If you’ve not tidied up your data before then you might need to set aside an evening going through your suspect segments and providing the list to Strava Support but once it’s done then your data is going to be much better on VeloViewer as well as on Strava and you can be content in the knowledge that you’ve done a little bit of good in the Strava community improving some of the data for everyone else as well as yourself.

0 thoughts on “Bad Strava Elevation and Distance Data

  • Being able to sort the leaderboard by VAM/Rp (and KOM RP) is great for finding these segments with issues. If my RP is ok, but the KOM is dodgy, usually it means the KOM was driving a car (flag the ride). If my RP is high as well, then it is usually elevation data. Strava have been really good at fixing the stuff I report.

    The problem is that RP is only calculated on segments that are climbs (or strava thinks are climbs – ie all the autogenerated segments with bad elevation data). It would be great to have those numbers for flat and downhill segments (although they might not mean anything) just to find the dodgy ones.

    According to strava, they are working on something to fix the bad start/finish data. Let’s hope it is soon…

    • Hi Badger.
      Do you have a link to the details about what Strava are fixing regarding start/finish data?
      If you order by KOM RP then (as well as the car KOM’s which are good to sort out for the greater good anyway), then you’ll pick up those segments that have bad elevation data where you haven’t given them a good go yet. So even though your own VAM/RP isn’t overly high, it is still far higher than it should be and so can give misleading stats in the summary and graphs. Worth fixing if you’ve got the time.

      Do you care about dodgy elevation data for non-climbs, at least those not big enough to trigger a VAM value? It’s only the gradient and elevation gain that could be affected (and the profile I suppose). VAM (and hence RP) just don’t work on these smaller climbs so it wouldn’t really help. You could order by average speed to find ones that have the wrong distance?
      I am thinking of adding an automated elevation check option on the segment details page that will compare the min and max heights from the segment’s elevation data against those from Google’s mapping API just to give an indication if any are about right. Also maybe give the option to compare the elevation profile of the segment with that from your ride. Still won’t help you knowing which segments to check though…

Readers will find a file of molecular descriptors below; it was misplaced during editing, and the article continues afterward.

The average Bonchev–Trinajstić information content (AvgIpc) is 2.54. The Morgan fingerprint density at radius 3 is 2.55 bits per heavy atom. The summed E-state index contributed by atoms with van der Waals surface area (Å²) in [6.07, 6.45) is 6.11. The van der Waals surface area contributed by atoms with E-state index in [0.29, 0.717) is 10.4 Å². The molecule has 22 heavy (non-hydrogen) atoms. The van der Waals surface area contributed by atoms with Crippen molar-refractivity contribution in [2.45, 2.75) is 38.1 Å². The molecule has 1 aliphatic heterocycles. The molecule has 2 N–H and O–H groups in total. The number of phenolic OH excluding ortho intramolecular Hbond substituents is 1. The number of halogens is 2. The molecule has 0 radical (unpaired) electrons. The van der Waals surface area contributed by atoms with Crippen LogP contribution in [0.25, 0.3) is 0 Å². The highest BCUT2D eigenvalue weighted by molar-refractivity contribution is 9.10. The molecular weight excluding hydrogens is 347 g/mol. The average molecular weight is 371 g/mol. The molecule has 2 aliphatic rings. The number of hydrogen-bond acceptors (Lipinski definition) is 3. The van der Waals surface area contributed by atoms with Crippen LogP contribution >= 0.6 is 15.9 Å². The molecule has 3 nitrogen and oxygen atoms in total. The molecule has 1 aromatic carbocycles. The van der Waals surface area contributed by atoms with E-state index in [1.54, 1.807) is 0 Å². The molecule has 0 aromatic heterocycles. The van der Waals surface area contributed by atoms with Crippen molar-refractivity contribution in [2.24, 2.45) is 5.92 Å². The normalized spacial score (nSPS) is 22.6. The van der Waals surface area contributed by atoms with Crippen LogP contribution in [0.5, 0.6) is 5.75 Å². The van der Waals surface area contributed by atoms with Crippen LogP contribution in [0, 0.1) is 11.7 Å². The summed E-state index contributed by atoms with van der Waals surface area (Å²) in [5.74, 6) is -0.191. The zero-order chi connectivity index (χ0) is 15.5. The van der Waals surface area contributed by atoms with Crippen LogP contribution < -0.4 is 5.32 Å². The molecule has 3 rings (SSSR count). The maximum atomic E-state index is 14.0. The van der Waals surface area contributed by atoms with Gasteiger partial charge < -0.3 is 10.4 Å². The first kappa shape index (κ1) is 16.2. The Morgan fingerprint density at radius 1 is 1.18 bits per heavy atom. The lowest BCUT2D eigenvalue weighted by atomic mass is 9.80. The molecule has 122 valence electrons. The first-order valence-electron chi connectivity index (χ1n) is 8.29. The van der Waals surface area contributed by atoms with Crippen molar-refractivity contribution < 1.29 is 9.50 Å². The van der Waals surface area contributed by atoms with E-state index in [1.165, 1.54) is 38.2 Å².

• I don’t have any details, just a comment from one of the support team “As far as the segment problem you described, I think you’ll see some
        changes in the relatively near future that you’ll be pretty happy about.
        We’re working on ways to interpolate segment start/end points for
        better segment matching when they fall between GPS points.”

        As for non-climbs, you are right, if the VAM/RP data don’t exist then I guess it doesn’t matter as much…

        • Oh, ok. I was getting the wrong end of the stick with the start/end comment. Yeah, Strava are working on interpolating each rider’s intersection with the segment’s virtual start and finish lines as opposed to just using the closest recorded gps point. I looked into calculating this myself for my Alternative Leaderboard page but it would require retrieving the gps points of each and every ride in the leaderboard followed by a heap of number crunching so I just stuck with the actual distance covered to give a rough estimate.
          Once Strava have implemented this then they will certainly have an interesting decision to make as to whether they apply that algorithm on all their historical leaderboard data or just apply it to new rides from that point forwards.
          If they only apply it to new rides then KOM’s on a large number of the short segments will be unattainable despite going faster than the original rider due to their non-interpolated start/finish points. However, can you imagine how many disgruntled users they will have if they recalculate all the leaderboards as lots of people will lose a few of their KOM’s (and of course others will gain some)?

          Personally I’m in favour of a full recalculation (if this is feasible from a processing perspective). Only people using this site will have easy visibility of how it effects all their placings.

  • ok, Strava very quickly corrected two sets of bad data. How do I update the Max VAM in the Summary to get rid of this data?

    • Just hit the “Update segment details” link at the bottom right of each of the segment details page. This resets all of that segment’s data. Let me know if it doesn’t.

  • It is more than understandable that the GPS device can have hard times acquiring correct altitude data; but I would expect that given a certain latlong route GarminConnect Correction, Strava Correction and bikeroutetoaster would finally result very close one to the others, since they all rely on the same DEM databeses. I tested this on a tour of Corsica I recently completed, but the corrections algorithms and the route-building sites are still diverging wildly!
    My conclusion is the elevation gains figures are totally unreliable, stick to one method for all your rides to at least have a general reference for your rides.

Comments are closed.